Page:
Table of Contents Author Guidelines Submit a Manuscript
BioMed Research International
Volume 2015, Article ID 749734, 11 pages
http://dx.doi.org/10.1155/2015/749734
Review Article

MicroRNAs: Novel Players in the Dialogue between Pancreatic Islets and Immune System in Autoimmune Diabetes

1Diabetes Unit, Department of Medicine, Surgery and Neurosciences, University of Siena, 53100 Siena, Italy
2Fondazione Umberto Di Mario ONLUS, c/o Toscana Life Science Park, 53100 Siena, Italy

Received 9 April 2015; Revised 29 June 2015; Accepted 1 July 2015

Academic Editor: Joilson O. Martins

Copyright © 2015 Giuliana Ventriglia et al. This is an open access article distributed under the Creative Commons Attribution License, which permits unrestricted use, distribution, and reproduction in any medium, provided the original work is properly cited.

Abstract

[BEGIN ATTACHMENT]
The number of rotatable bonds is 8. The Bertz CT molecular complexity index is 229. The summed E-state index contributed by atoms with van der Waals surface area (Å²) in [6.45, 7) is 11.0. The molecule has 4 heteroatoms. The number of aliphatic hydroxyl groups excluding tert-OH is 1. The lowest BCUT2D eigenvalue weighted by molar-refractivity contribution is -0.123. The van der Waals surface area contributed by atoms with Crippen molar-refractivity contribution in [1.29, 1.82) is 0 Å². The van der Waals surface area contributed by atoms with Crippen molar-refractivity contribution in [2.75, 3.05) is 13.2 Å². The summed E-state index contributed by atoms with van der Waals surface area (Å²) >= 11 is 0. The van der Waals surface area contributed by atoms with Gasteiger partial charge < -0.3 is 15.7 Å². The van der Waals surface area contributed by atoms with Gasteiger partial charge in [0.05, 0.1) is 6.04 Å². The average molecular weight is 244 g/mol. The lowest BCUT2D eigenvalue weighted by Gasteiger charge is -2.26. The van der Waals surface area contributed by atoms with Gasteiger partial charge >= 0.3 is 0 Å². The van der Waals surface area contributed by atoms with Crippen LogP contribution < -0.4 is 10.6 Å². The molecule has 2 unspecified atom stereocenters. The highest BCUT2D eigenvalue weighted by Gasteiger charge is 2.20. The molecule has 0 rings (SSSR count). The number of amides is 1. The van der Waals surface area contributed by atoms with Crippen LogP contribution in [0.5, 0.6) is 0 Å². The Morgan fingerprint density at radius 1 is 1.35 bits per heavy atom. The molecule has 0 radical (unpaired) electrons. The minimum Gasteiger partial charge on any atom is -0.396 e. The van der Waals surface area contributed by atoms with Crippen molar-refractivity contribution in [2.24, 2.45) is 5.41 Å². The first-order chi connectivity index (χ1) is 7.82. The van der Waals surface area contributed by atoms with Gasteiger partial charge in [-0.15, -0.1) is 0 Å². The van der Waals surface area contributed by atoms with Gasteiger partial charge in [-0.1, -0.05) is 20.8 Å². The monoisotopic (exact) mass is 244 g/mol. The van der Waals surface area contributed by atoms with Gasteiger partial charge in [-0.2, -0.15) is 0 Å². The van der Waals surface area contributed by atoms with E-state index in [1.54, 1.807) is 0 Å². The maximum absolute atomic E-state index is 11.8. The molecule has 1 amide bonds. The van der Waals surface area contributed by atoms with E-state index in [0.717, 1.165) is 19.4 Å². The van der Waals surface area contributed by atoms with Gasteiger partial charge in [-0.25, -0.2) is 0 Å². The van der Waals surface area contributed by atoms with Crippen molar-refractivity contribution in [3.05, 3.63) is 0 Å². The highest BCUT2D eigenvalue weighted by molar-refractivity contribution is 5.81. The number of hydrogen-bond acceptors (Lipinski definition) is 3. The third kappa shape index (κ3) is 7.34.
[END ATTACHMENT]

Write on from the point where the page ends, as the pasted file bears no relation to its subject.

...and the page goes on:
MicroRNAs are small noncoding RNA molecules that regulate gene expression in all cell types. Therefore, these tiny noncoding RNA molecules are involved in a wide range of biological processes, exerting functional effects at cellular, tissue, and organ level. In pancreatic islets of Langerhans, including beta-cells, microRNAs are involved in cell differentiation as well as in insulin secretion, while in immune cells they have been shown to play pivotal roles in development, activation, and response to antigens. Indeed, it is not surprising that microRNA alterations can lead to the development of several diseases, including type 1 diabetes (T1D). Type 1 diabetes is the result of a selective autoimmune destruction of insulin-producing beta-cells, characterized by islet inflammation (insulitis), which leads to chronic hyperglycemia. Given the growing importance of microRNA in the pathophysiology of T1D, the aim of this review is to summarize the most recent data on the potential involvement of microRNAs in autoimmune diabetes. Specifically, we will focus on three different aspects: (i) microRNAs as regulators of immune homeostasis in autoimmune diabetes; (ii) microRNA expression in pancreatic islet inflammation; (iii) microRNAs as players in the dialogue between the immune system and pancreatic endocrine cells.